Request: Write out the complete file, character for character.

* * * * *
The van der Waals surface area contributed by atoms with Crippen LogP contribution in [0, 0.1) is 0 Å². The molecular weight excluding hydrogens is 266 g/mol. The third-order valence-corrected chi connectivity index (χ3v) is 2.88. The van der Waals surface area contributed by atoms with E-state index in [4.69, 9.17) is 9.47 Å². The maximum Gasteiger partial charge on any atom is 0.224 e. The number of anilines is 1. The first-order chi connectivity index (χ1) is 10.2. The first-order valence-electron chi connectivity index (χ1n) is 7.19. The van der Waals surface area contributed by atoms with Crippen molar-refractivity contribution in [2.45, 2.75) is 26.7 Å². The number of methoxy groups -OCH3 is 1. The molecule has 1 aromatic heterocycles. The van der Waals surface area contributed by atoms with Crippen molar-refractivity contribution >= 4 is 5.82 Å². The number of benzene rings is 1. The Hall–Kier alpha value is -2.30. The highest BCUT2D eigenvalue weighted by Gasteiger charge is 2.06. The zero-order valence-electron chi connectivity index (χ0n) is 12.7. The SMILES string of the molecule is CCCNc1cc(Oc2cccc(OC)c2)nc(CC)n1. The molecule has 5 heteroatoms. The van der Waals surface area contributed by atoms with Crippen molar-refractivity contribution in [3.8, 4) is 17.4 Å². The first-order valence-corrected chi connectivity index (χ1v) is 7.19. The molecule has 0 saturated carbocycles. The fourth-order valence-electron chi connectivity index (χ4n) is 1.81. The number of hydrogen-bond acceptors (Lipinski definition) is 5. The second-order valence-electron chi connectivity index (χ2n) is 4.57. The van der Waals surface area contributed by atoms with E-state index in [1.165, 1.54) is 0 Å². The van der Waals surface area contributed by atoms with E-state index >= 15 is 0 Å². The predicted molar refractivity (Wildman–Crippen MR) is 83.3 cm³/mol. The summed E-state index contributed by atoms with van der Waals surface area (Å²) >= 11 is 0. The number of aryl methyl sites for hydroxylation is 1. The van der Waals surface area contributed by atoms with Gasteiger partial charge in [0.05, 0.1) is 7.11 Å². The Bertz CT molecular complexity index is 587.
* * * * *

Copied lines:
The van der Waals surface area contributed by atoms with Crippen LogP contribution in [0, 0.1) is 0 Å². The molecular weight excluding hydrogens is 266 g/mol. The third-order valence-corrected chi connectivity index (χ3v) is 2.88. The van der Waals surface area contributed by atoms with E-state index in [4.69, 9.17) is 9.47 Å². The maximum Gasteiger partial charge on any atom is 0.224 e. The number of anilines is 1. The first-order chi connectivity index (χ1) is 10.2. The first-order valence-electron chi connectivity index (χ1n) is 7.19. The van der Waals surface area contributed by atoms with Crippen molar-refractivity contribution in [2.45, 2.75) is 26.7 Å². The number of methoxy groups -OCH3 is 1. The molecule has 1 aromatic heterocycles. The van der Waals surface area contributed by atoms with Crippen molar-refractivity contribution >= 4 is 5.82 Å². The number of benzene rings is 1. The Hall–Kier alpha value is -2.30. The highest BCUT2D eigenvalue weighted by Gasteiger charge is 2.06. The zero-order valence-electron chi connectivity index (χ0n) is 12.7. The SMILES string of the molecule is CCCNc1cc(Oc2cccc(OC)c2)nc(CC)n1. The molecule has 5 heteroatoms. The van der Waals surface area contributed by atoms with Crippen molar-refractivity contribution in [3.8, 4) is 17.4 Å². The first-order valence-corrected chi connectivity index (χ1v) is 7.19. The molecule has 0 saturated carbocycles. The fourth-order valence-electron chi connectivity index (χ4n) is 1.81. The number of hydrogen-bond acceptors (Lipinski definition) is 5. The second-order valence-electron chi connectivity index (χ2n) is 4.57. The van der Waals surface area contributed by atoms with E-state index in [1.165, 1.54) is 0 Å². The van der Waals surface area contributed by atoms with E-state index >= 15 is 0 Å². The predicted molar refractivity (Wildman–Crippen MR) is 83.3 cm³/mol. The summed E-state index contributed by atoms with van der Waals surface area (Å²) >= 11 is 0. The number of aryl methyl sites for hydroxylation is 1. The van der Waals surface area contributed by atoms with Gasteiger partial charge in [0.05, 0.1) is 7.11 Å². The Bertz CT molecular complexity index is 587.